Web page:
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futuristic violence and fancy suits book coverFuturistic Violence & Fancy Suits is a novel by David Wong, AKA, Jason Pargin. I think that might be his whole name, actually. With the AKA and everything. It’s how I always hear him introduced. So, for the duration of this book review, I’m going to refer to him as Wongin.

If you know me, or click through a few pages of the books I’ve read, you’ll notice that I don’t read too many novels. That’s partly because when I sit down and read for a while, I want to get up and feel like I’ve accomplished something. So, I like non-fiction books. They leave you with smart sounding anecdotes, factoids and, if I’m lucky, some real, durable knowledge that makes a difference in my day to day decision making life. Novels don’t do that. People don’t like to hear about novels, unless they too are reading that novel. Actually, no, no one likes to hear about any books. But at least with non-fiction, I can tell myself that it’s worth annoying people. Like talking too much about the news, versus the latest episode of whatever on Netflix.

Speaking of Netflix, Futuristic Violence & Fancy Suits has apparently been picked up as a Netflix show, which is awesome and maybe even true (the internet hasn’t said anything about it since last year). I’m keeping my fingers crossed because this book would make a perfect series. It encourages binge reading like Netflix encourages binge watching: very, very effectively.

Wongin is also the author of John Dies at the End and This Book is Full of Spiders: Seriously Dude Don’t Touch It. Also, the soon to be released What The Hell Did I Just Read, which I obviously have not yet read. John Dies lost some of its sheen after it was made into a movie which, wearing my pretentious bookworm hat, was not even a fraction as good as the book was. It should have been a Netflix show. Are you hearing me Netflix? No? Oh right, this is a lightly trafficked blog in some dusty corner of the internet.

John Dies, and This Book is Full of Spiders were my favorite modern novels until Futuristic Violence came along. It took me more than a year to read it. Coming off of John Dies, I just wanted more John & Dave adventures, so I bought the book out of loyalty to Wongin, then just left it in my Kindle library until last month.

It. Is. So. Freaking. Good.

Futuristic Violence is set in an obscure mashup of the distant and near future, where destruction and sales technologies have dramatically outpaced the humanities. Bodies can be augmented into insane weapons, and entire buildings can be made into lifelike advertisements, but where people hold almost no value in other living things.

The story begins in what seems to be a present day Colorado trailer park, where our protagonist Zoey and her stinky cat Stench Machine are chased and attacked by some unknown assailant broadcasting his crime on something called the Blink network—basically, the imagined end game of Facebook Live, where everyone is streaming everything all the time and millions tune in for the most provocative content. I wonder how many people on the Blink network are just streaming some other person’s stream that they’re watching.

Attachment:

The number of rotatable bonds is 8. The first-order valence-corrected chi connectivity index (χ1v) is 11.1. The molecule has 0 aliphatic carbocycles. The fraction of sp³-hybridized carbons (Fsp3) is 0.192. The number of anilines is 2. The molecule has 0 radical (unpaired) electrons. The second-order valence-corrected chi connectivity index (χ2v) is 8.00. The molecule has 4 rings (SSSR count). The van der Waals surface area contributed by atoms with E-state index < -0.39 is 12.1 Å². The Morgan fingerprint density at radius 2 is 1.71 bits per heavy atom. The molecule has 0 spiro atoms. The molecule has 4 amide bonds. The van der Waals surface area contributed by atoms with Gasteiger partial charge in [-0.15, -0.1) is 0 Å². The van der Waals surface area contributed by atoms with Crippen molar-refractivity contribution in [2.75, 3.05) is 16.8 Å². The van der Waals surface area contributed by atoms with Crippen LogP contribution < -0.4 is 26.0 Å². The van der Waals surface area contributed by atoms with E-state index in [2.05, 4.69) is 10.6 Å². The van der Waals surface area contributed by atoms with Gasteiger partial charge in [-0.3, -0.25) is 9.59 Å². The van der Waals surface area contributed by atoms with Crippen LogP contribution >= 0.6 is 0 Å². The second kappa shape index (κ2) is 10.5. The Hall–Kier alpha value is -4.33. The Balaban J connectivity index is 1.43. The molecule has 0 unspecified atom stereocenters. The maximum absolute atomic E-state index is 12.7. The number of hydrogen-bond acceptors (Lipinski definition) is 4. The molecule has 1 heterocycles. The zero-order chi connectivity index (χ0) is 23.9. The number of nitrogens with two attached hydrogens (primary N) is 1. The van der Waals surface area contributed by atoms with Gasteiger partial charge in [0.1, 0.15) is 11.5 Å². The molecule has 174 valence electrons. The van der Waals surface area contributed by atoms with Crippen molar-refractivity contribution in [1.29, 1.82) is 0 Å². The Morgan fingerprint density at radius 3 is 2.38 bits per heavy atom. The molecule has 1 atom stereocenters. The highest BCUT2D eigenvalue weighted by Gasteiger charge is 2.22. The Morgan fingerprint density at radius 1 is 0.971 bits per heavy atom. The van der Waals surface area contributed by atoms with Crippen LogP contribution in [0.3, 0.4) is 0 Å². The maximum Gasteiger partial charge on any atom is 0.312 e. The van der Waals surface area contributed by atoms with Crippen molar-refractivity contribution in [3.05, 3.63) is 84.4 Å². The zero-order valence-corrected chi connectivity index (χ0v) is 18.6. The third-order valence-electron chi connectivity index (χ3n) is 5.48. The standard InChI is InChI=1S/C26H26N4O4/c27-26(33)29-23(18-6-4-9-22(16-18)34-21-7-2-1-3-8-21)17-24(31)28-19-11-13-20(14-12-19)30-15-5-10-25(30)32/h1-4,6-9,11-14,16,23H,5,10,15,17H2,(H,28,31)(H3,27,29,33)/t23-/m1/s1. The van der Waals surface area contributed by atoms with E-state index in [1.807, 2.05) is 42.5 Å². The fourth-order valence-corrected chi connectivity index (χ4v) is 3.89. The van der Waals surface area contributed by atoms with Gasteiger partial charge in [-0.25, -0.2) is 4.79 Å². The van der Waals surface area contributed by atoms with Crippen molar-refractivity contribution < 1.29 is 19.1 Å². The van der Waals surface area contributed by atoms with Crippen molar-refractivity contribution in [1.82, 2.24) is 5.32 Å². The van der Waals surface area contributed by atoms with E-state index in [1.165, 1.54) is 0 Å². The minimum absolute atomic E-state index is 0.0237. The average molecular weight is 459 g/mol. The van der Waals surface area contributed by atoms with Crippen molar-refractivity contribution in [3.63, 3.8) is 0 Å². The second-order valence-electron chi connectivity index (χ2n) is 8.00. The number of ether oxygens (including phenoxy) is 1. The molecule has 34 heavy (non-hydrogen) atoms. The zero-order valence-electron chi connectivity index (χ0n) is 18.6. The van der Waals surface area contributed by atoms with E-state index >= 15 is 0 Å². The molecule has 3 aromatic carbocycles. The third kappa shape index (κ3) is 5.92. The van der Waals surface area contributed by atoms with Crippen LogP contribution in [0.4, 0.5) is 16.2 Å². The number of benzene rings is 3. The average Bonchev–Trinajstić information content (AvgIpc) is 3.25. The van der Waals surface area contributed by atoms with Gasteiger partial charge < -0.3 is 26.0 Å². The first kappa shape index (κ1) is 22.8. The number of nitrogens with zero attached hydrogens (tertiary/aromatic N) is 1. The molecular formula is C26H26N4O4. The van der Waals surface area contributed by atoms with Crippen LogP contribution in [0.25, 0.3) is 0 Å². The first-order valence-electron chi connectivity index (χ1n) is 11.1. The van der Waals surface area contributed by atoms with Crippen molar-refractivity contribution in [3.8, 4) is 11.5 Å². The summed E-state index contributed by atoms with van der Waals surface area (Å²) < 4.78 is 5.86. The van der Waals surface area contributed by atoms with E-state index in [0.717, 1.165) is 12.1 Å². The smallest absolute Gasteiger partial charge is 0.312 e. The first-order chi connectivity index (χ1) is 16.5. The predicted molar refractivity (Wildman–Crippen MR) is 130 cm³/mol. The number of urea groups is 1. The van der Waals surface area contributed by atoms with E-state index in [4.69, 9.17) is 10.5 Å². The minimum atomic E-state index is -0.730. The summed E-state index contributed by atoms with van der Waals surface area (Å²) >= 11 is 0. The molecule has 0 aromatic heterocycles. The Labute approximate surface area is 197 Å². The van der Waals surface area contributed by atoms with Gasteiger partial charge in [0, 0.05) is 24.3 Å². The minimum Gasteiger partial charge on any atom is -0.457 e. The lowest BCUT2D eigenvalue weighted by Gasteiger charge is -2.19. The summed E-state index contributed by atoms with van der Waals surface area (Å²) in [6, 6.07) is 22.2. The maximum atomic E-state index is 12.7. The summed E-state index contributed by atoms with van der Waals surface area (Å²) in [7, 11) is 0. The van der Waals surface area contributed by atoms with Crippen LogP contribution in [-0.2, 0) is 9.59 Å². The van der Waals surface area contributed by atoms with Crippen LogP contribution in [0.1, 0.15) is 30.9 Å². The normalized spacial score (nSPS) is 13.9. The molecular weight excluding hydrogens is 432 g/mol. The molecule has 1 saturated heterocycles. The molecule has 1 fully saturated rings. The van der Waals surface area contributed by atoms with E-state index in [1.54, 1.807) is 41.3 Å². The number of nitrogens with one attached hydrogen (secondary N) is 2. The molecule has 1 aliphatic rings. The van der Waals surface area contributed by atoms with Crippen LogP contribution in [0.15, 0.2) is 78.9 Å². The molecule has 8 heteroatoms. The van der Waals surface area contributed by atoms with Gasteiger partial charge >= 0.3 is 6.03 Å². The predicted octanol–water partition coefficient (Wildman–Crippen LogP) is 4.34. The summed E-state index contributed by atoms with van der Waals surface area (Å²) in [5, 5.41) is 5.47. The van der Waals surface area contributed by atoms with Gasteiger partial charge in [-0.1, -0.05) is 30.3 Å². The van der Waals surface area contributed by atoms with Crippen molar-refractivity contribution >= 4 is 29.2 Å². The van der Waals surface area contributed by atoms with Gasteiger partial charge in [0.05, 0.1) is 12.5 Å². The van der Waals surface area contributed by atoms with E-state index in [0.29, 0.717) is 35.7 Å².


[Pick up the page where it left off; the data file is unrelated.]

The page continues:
Anyway, Zoey, is saved from the attacker at the last minute by a startling hologram of Will, who who helps her get to the lawless mega city, Tabula Ra$a. A futuristic metropolis built by the ultra wealthy to do whatever they wanted. It’s run by thugs, gangs, private security forces and everyday people who will do anything to be the Blink stream everyone is watching.

When Zoey arrives, narrowly escaping an attack by some lightening wielding maniac, she learns her deadbeat father was sickeningly rich and that he’d left everything to her—-Including the contempt of a budding supervillain, Molech, who killed her father trying to get some very villainy technology he was keeping secret before he died.

Like Wongin’s other books, Futuristic Violence is packed with dick jokes and pop culture jabs. Wongin has a kind of contempt for bro-culture, making all of his supervillains meatheads that were probably frat boys a few years earlier. Zoey herself is also a kind of comment on neo-feminism. And, if you’ve heard Wongin in Podcasts or read some of his articles on Cracked, the evil of Tabula Ra$a and the relative innocence of everywhere-middle-America, can’t be missed. Wongin wrote an amazing article shortly before Trump was elected which perfectly captured the delusion and elitism on the political left. These ideas are clearly and satisfyingly coded in the pages of Futuristic Violence.

Futuristic Violence gave me another reason to prefer non-fiction books: It’s easy to stop reading non-fiction books. But Futuristic Violence was so perfectly paced, it never felt like the right time to put it down. I had to intentionally put on the brakes just to make sure I had more to read later (also… so I could work and make money). And when it was over, I really didn’t want it to be over.

The book was a very satisfying read. It was funny and thought provoking. Not in the sci-fi sense—there are some glaring plot holes—But in the social order and psychology sense. If you enjoy a good dose of crude humor, and a lot of action, you’re probably going to love this book. Then, go read John Dies. Then go write a letter to Netflix and tell them what they already know they need to do.